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An Ancient Squash Dodges Extinction Thanks to the Efforts of Native Americans

Indigenous people carefully tended an ancient squash for thousands of years and now the seeds are seeing a resurgence in popularity

A squash seedling (though not one of the ancient squash) (Paul Downey via Flickr.com (CC BY 2.0))
smithsonian.com

Last year, Eighth Day Farm in Holland, Michigan, planted some squash seeds they were given, not knowing what they would produce. When the plants eventually grew in as bright orange, two-foot-long squashes, farmer Sarah Hofman-Graham invited Michigan Radio reporter Rebecca Williams over for some soup. The squash "tasted sweet and mild," Williams reports for Michigan Radio.

This isn't the story of a mystery seed producing something tasty— rather the plants tell a story of Native Americans who have recovered an almost-forgotten variety of squash.​

The seeds Eight Day Farm planted came from Paul DeMain, the editor of News from Indian Country and a member of the Oneida Nation of Wisconsin. He tells Williams that he got the seeds from the Miami Nation in Indiana. The seeds have traveled from hand to hand, in part thanks to seed keepers at White Earth Land Recovery Project in Minnesota.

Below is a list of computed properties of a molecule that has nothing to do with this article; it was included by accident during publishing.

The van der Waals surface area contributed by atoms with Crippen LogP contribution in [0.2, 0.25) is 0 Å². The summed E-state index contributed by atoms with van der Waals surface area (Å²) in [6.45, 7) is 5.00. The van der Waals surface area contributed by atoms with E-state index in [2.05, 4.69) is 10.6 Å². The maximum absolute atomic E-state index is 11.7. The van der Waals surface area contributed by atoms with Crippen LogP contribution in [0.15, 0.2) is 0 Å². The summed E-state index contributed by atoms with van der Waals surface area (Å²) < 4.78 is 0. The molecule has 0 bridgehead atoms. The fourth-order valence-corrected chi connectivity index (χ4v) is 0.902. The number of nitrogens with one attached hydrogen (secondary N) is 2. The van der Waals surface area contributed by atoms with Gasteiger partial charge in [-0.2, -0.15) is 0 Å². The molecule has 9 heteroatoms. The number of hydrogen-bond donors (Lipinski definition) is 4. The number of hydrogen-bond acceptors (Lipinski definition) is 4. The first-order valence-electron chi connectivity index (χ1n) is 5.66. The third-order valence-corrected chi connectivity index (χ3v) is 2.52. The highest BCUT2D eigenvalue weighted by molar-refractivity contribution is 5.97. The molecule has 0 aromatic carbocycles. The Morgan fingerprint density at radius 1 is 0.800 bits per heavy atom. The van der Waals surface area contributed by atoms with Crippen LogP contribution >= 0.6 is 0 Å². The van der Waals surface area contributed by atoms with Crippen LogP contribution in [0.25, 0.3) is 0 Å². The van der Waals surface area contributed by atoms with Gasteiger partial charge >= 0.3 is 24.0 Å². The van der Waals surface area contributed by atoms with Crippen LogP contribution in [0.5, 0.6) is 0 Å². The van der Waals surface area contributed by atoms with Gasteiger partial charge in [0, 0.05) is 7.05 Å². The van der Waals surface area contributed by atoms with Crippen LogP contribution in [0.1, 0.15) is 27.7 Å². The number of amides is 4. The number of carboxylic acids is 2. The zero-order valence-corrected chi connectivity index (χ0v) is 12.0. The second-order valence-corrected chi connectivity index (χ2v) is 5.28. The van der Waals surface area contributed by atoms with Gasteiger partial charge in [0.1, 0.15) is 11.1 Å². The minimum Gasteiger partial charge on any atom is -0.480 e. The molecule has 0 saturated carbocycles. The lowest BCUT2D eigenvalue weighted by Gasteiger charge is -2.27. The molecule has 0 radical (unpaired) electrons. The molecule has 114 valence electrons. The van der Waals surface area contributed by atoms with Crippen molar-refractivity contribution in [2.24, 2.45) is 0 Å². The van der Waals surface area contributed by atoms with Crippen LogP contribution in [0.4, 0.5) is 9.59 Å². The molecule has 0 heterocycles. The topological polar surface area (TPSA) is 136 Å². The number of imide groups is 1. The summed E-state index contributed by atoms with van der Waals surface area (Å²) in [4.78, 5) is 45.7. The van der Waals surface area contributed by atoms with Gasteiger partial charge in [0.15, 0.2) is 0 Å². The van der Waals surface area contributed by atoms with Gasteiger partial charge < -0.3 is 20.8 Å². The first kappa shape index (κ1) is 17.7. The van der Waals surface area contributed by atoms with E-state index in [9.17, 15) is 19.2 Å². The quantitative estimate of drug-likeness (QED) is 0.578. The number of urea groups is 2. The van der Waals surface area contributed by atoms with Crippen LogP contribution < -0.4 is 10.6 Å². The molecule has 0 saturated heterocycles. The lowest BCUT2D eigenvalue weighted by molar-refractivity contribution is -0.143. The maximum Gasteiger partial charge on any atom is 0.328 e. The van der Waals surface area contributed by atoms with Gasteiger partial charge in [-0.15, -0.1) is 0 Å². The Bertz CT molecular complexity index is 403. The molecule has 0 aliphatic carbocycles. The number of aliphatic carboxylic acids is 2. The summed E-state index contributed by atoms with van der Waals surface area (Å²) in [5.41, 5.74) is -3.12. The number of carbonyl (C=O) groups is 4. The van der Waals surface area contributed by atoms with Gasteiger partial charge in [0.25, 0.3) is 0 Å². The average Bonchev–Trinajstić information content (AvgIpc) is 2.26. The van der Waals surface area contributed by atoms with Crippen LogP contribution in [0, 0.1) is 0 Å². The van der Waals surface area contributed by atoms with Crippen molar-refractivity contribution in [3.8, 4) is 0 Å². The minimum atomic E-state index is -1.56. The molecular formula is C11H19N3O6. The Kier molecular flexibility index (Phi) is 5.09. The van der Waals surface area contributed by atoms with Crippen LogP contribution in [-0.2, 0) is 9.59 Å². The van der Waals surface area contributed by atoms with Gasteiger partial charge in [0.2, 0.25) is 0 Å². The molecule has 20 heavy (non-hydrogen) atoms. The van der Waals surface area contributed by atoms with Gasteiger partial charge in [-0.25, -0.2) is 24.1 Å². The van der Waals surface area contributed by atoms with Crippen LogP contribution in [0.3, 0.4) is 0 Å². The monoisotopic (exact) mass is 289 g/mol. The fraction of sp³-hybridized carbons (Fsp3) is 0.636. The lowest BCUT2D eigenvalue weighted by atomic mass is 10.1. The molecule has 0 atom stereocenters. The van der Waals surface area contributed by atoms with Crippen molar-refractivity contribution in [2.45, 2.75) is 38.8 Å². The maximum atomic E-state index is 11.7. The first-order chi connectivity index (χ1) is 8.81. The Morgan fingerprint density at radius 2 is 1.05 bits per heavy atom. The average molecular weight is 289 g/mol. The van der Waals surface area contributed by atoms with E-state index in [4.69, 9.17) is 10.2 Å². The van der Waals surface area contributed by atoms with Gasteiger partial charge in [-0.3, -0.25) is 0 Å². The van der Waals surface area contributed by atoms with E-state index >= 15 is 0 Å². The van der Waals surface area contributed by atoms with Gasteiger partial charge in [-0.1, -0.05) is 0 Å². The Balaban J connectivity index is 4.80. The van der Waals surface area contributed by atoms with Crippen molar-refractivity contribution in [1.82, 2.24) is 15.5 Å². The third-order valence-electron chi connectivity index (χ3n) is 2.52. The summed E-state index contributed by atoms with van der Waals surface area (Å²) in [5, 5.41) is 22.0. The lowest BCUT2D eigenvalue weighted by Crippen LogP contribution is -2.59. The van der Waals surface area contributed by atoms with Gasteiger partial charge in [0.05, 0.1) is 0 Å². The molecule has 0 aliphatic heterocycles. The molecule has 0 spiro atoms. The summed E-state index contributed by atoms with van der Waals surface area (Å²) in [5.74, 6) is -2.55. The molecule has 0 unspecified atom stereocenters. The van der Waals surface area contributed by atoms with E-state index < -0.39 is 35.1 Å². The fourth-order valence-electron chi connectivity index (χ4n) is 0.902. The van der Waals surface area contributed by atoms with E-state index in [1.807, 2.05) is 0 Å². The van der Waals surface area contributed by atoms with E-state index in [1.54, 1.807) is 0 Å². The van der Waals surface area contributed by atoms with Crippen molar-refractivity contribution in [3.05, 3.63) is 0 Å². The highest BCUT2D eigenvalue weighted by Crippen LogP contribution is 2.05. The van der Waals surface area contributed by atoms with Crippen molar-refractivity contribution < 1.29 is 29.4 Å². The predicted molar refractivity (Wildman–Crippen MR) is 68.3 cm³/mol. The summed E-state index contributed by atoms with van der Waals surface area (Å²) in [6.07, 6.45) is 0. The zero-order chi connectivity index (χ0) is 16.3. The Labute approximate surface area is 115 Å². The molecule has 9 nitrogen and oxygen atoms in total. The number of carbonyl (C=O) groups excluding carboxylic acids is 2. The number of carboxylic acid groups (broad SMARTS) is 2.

The Gete-Okosomin squash (which roughly translates to "big old squash") can yield fruit that weigh more than 30 pounds. The seeds come from a lineage of plants carefully tended for millennia by Native Americans, writes Alysa Landry for Indian Country Today.  The Miami Nation has grown Gete-Okosomin squash for 5,000 years, Landry reports. They were "careful stewards of the seed, taking care to hand-pollinate them and maintain their purity." In 1995, gardeners from the Miami Nation gave seeds to David Wrone, who is now an emeritus professor at the University of Wisconsin. 

“It’s a delicious variety,” Wrone says. “And it doesn’t have the rind on it that many modern squash have. I would imagine the Miami people sliced it, dried it out and put it in the rafters of their homes. Then they could pull it down and use it in their cooking, throw it in with rabbit, corn or wild rice.”

Kenton Lobe, an environmental studies professor at Canadian Mennonite University in Winnipeg, Manitoba, tells Landry that his students have cultivated the squash at the university farm for several years. "It’s a way to connect back to the first people and acknowledge their agricultural heritage," Lobe tells Landry. "There’s something that resonates culturally when we share a heritage seed that has been reclaimed."

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